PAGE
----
'Nation's T. Rex' Strikes A Rapacious Pose
What's come to be called "the nation's T. rex" now stands — though not in the United States. It's in Canada.
The nearly complete and much heralded Tyrannosaurus skeleton — the first ever owned by the Smithsonian's National Museum of Natural History — was discovered in 1988 by a Montana rancher, Kathy Wankel, and will eventually find a new home in a grand display in the Washington, D.C., museum.
But first, the old dinosaur bones are getting some dramatic — and anatomically correct — primping help from a staff of curators, blacksmiths and technicians in the workshop of Research Casting International in Trenton, Ontario.
"It's pretty spectacular," says paleobiologist Matt Carrano, the Smithsonian's dinosaur curator, when he first catches sight of the fully assembled, 38-foot-long beast. "First of all, for the obvious reason," Carrano says. "It's an actual, real Tyrannosaurus rex, standing in front of me."
But what's even more dramatic, is that the T. rex isn't just standing there — it's been posed in the act of ripping up a flattened triceratops. That's the plant-eating, horned dinosaur with a bony fringe around the back of its neck that must have looked something like a frilly Elizabethan collar when the creature was alive.
"The T. rex is biting that," says Carrano, narrating the scene, "and then it is in the process of severing off the skull from the rest of the body of the triceratops — so it has one foot on the rib cage, and one foot on the ground, offering a little bit of leverage for that."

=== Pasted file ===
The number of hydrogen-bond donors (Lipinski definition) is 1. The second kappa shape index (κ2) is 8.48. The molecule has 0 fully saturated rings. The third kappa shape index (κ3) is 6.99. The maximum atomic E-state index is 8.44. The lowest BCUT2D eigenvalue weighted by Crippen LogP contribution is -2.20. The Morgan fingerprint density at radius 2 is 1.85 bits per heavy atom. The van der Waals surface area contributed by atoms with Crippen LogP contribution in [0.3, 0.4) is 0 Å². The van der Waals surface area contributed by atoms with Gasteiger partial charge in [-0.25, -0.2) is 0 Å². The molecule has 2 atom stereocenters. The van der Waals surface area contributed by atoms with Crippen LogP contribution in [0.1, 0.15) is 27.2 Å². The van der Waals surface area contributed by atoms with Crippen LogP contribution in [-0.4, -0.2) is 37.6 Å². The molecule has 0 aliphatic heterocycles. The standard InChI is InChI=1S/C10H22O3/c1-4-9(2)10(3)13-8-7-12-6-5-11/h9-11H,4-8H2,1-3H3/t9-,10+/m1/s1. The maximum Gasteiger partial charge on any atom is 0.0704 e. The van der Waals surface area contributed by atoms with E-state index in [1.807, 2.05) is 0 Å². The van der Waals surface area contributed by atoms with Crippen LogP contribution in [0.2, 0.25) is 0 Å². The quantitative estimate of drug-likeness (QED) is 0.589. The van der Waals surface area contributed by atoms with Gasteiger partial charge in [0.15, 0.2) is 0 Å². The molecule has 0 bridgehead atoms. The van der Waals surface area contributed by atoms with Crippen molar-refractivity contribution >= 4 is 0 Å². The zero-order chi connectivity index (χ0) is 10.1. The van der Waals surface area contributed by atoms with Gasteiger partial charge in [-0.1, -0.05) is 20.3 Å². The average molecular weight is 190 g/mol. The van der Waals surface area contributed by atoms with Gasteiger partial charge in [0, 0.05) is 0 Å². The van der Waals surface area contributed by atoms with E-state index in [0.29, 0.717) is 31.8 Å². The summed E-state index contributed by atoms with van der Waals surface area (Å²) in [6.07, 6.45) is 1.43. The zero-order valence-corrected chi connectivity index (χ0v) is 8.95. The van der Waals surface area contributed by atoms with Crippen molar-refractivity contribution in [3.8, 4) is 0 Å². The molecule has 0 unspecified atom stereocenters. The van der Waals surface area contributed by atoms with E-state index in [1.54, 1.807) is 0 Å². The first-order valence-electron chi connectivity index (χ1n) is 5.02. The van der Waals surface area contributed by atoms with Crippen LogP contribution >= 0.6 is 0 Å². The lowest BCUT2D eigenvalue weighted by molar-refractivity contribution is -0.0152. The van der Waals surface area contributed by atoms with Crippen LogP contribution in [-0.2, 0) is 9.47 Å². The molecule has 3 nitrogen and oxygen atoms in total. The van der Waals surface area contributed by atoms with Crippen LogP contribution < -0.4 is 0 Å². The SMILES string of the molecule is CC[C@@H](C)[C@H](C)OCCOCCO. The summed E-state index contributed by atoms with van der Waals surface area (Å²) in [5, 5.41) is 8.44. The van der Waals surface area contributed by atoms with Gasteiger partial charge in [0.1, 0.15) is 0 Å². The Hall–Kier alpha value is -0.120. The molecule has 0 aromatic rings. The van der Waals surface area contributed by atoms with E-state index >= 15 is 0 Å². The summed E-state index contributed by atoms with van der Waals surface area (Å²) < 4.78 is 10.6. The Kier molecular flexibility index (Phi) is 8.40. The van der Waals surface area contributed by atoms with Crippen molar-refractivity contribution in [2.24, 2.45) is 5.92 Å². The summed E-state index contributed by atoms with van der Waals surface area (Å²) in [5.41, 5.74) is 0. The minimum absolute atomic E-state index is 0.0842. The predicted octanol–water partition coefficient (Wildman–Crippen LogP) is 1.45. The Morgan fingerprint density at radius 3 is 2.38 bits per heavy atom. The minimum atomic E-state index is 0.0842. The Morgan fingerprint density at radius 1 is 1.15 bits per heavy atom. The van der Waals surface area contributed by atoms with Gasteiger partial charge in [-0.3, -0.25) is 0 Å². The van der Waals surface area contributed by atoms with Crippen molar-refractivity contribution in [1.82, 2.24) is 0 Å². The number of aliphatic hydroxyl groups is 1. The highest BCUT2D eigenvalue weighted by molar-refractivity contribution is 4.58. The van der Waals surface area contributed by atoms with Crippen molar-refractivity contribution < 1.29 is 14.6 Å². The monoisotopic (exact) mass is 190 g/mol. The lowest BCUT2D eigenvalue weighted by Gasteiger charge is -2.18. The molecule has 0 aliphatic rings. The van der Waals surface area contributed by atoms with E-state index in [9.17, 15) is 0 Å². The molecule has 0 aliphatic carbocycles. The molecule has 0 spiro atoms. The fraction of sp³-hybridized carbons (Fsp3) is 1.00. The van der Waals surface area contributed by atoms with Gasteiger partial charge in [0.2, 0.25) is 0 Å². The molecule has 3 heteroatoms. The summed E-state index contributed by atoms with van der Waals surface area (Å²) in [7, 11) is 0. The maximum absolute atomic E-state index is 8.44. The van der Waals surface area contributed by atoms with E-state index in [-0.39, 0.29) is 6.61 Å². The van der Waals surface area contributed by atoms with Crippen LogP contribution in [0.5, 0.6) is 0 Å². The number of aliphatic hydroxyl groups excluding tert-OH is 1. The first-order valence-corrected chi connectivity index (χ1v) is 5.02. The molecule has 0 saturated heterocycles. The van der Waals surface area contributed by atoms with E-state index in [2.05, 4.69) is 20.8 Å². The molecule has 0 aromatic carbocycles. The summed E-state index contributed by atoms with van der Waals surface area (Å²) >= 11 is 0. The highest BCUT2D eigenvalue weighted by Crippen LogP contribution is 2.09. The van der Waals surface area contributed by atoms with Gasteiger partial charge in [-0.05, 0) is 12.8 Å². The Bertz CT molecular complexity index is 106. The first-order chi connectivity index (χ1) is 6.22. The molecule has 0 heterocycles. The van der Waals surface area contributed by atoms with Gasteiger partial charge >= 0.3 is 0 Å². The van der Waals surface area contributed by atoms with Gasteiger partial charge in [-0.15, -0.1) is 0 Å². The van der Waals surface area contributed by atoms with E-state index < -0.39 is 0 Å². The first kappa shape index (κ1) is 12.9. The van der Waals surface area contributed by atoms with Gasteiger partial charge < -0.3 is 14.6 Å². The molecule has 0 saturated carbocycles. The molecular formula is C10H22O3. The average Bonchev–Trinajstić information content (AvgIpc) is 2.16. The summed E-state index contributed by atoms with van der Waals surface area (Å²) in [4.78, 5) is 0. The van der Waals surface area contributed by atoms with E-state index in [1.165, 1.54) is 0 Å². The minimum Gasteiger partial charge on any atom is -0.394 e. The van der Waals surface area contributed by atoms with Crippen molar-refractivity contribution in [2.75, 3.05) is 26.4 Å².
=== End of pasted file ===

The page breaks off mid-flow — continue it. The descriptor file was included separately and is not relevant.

Carrano and the Smithsonian know their audience.
"It's got high drama," he says of the depiction. "I think it's got the kinds of things that, you know, every kid dreams about when they think about T. rex."
The pose also carefully skirts the scientific debate over whether T. rex was primarily a scavenger of dead animals or a full-time hunter. It's not clear from this bloody tableau whether the triceratops is already dead or is being killed.
Carrano's own opinion on T. rex's preference?
"Carnivores don't turn down meals," he says — whether the meal is alive and kicking or already dead.
Getting these fossilized bones into an anatomically correct position while creating an exciting pose was tricky. Peter May, the head of RCI, the leading builder of dinosaur exhibits in North America, says his team spent months working with Smithsonian scientists.
One obstacle: These are real bones, not the usual synthetic casts. So technicians didn't want to damage the ancient skeleton by drilling into the bones and screwing them together.
Instead, they built a tall metal frame festooned with form-fitting metal cradles to hold the bones.
"We had blacksmiths on staff, Carrano says, "[so the cradles] are hand-forged to fit the bone perfectly." The cradles hold some 150 major bones of the skeleton in their proper places — precisely suspended on the frame.
RCI has mounted several T. rexes for other museums, May says. Each skeleton has its special story and character, and this one is no exception. It's often referred to as the Wankel T. rex, for the family ranch where the bones were found.
Scientists were able to recover 80 to 85 percent of the animal's original bones; at the time it was one of the most complete T. rexes ever found. And one part of the skeleton in particular was a revelation, May says.
"It was the first T. rex discovered with a forelimb," he explains, "and before that it was all speculation on how big the forelimb was."
Those forelimbs — the animal's arms — were only about 3 feet long. Scientists are still wondering what, if anything, a T. rex did with them.
The Wankel T. rex, now also nicknamed "the nation's T. rex," given its upcoming home at the Smithsonian in Washington, D.C., is scheduled to be on display inside the museum's renovated dinosaur hall in 2019.